MMS Friends

Monday, June 26, 2006

rocky and roll

Saturday, June 24, 2006

Que partido!

I was so nervous I ate my flag.

Pero ganamos! Vamos Argentina!

Friday, June 23, 2006

what I'll miss from here

Oh. And cheap depilation.

what I miss from there

Me little sister (who is actually 28).


I live with a British diplomat now. Please don't tell my mother. Yesterday, he came home and collapsed dramatically on one of the several couches in the apartment. Diplomacy requires a proliferation of soft reclining surfaces, it seems. But yesterday's swan-like sofa dive was because he had just spent another day arguing about the Falklands / Malvinas. I'd imagine that kind of wrangling can take its toll. Perhaps this is the secret Argentinian weapon: wear them down little by little, so that diplomat after diplomat becomes so exhausted politely defending the British position on the islands that they eventually surrender, depleted. Afer all, nobody can keep up a tirade like an Argentinian. When it comes to constant, unyielding dialogue, my money´s on the Argentinians over the English every time.

My other British diplomat friend (you might as well be hung for a sheep as a lamb, after all), went through the same thing on Saturday. After another week of Malvinas in the headlines, with Argentina reiterating before the UN their demand that dialogue on the sovereignty of the islands be reopened, we ended up at an asado where the local contingent sought to take advantage of the presence of a representative of the British embassy to bang on about the islands once again. Being Irish, I felt a natural affinity with the Argentinian position. But there was my diplomatic friend, attempting with admirable politeness to avoid offending anyone while being attacked from all sides by agressive Argentinians. As he listened to the local contingent reminding him of how cold English people were, how they never invite you to dinner, how nobody ever smiles in England, and how they really should give back what isn't theirs, I couldn't help but feel sorry for my old china, who is almost constantly beaming and has on several occasions fed me free of charge.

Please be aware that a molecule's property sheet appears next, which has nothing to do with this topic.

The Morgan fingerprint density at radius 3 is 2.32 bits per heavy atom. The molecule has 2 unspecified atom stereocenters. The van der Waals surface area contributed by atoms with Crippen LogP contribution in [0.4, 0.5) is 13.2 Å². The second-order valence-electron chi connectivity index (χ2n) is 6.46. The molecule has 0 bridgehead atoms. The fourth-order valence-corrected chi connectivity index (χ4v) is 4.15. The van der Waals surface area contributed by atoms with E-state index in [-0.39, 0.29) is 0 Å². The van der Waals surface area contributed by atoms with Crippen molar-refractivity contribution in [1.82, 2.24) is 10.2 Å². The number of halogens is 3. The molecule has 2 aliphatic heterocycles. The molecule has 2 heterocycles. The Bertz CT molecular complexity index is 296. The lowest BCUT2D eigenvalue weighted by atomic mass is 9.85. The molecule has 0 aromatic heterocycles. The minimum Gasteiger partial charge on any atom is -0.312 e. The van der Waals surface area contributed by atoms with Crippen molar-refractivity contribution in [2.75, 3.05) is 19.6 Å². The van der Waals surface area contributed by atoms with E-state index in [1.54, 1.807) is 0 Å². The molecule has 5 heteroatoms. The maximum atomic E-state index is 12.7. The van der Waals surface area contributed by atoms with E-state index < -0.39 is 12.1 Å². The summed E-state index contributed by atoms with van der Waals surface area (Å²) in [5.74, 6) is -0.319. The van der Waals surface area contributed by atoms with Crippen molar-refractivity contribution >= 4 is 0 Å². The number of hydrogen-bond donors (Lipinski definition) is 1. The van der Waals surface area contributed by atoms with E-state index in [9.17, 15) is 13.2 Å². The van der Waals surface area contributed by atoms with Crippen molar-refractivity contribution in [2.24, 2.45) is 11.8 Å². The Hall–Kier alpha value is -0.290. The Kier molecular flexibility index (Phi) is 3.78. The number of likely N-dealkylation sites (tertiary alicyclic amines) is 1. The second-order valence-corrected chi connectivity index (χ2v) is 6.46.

At the same time, I didn't hesitate to point out that I was, in fact, Irish. The great thing is that this not only exempts me from this particular argument, but there's also the implication that we paddies fall into the "our enemy's enemy is our friend" camp. God bless the accident of birth that made me Irish. The worst I ever get is being slagged off for uncharacteristic sobriety. And that's a lot easier remedied than giving back the Falklands.

Wednesday, June 21, 2006

breathing through gauze

"It's like breathing through gauze," he told her. And her heart squeezed, pumping dizzy air inside her. All the things she said. All the things he didn't. Now he wheezes oceans away and she is gasping for breath.

Friday, June 16, 2006


Oh the beautiful game, and the dizzy delirium of living it today in Argentina. The joy of watching the boys clock up six sweet scores, with almost effortless precision. By now, I am one eighth Argentinian myself, having lived four of my thirty two years in the land of dulce de leche and Diego. And if what I experienced today is the equivalent of just one eighth of the heart-clattering ecstacy that pounded in the average Argentinian chest today, I have no idea how anyone survived.

Wednesday, June 14, 2006

African sunrise

Tuesday, June 06, 2006

change of barrio

Folks, I've come up in the world. From Monserrat to Recoleta. You'd hardly recognise me these days. I even have a washing machine in my house! And a security man at the door. There are lush, green open spaces visible from my balcony (I have a balcony dontcha know) and a garage where my neighbours keep their cars. Needless to stay, it´s not my place. I'm temporarily lodging with my friend the British diplomat, whose fridge is twice the size of my previous kitchen, and five times as full. But I miss the crazy, curly lady who manned the newspaper stand at the corner and kept offering to reiki me, and the huge, iron eyebrows of el gallego who ran the hidden shop on the corner of Solis, where you could by cream cheese dusted with flour and wrapped in thick white paper. I miss the 168 and the 50, Congresso plaza, living six blocks from Clara and meeting on Belgrano, I even miss the shrunken t-shirts that came back from the chinos who laundered my clothes. There's no doubt about it, the little street I'm living on now is pretty, central, and without the sweet stench of rotten rubbish I'd become so accustomed to. But it ain't Monserrat my friends, and Monserrat, well, it's always going to be the neighbourhood where I did a lot of growing up. It's mi barrio.

Monday, June 05, 2006

comings and goings

I'm just back. And Lars is going. And then I'm going too. And then I'm arriving somewhere else. All this to-ing and fro-ing is gut-tugging me. I went to Cape Town for three days. Then I came back to Buenos Aires where I have one more month, before going on to Madrid, London and then Dublin. I don't know when I'll be back. With all this churning around inside me, with all this pulling out of me as I walk through these streets that are my current, one-time, long-time home, my good friend Lars announces he is leaving in days. So my goodbyes are already beginning. Beginnings and endings. And with this ending, a return to Dublin and the four years in between.